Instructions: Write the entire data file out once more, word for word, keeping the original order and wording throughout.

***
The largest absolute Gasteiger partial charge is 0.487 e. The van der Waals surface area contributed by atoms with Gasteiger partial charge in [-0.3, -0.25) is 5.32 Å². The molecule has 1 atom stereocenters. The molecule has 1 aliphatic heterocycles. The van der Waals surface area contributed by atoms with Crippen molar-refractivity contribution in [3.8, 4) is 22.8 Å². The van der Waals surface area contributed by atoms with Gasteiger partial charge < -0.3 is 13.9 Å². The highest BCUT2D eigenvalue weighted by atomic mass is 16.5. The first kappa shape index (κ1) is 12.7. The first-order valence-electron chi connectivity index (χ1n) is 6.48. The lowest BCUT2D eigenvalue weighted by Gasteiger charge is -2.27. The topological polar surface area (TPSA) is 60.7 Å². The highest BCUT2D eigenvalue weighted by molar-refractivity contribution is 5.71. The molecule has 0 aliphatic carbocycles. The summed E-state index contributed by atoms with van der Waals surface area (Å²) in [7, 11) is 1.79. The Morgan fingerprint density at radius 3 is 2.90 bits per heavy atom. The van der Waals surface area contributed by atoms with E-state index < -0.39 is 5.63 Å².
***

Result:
The largest absolute Gasteiger partial charge is 0.487 e. The van der Waals surface area contributed by atoms with Gasteiger partial charge in [-0.3, -0.25) is 5.32 Å². The molecule has 1 atom stereocenters. The molecule has 1 aliphatic heterocycles. The van der Waals surface area contributed by atoms with Crippen molar-refractivity contribution in [3.8, 4) is 22.8 Å². The van der Waals surface area contributed by atoms with Gasteiger partial charge < -0.3 is 13.9 Å². The highest BCUT2D eigenvalue weighted by atomic mass is 16.5. The first kappa shape index (κ1) is 12.7. The first-order valence-electron chi connectivity index (χ1n) is 6.48. The lowest BCUT2D eigenvalue weighted by Gasteiger charge is -2.27. The topological polar surface area (TPSA) is 60.7 Å². The highest BCUT2D eigenvalue weighted by molar-refractivity contribution is 5.71. The molecule has 0 aliphatic carbocycles. The summed E-state index contributed by atoms with van der Waals surface area (Å²) in [7, 11) is 1.79. The Morgan fingerprint density at radius 3 is 2.90 bits per heavy atom. The van der Waals surface area contributed by atoms with E-state index < -0.39 is 5.63 Å².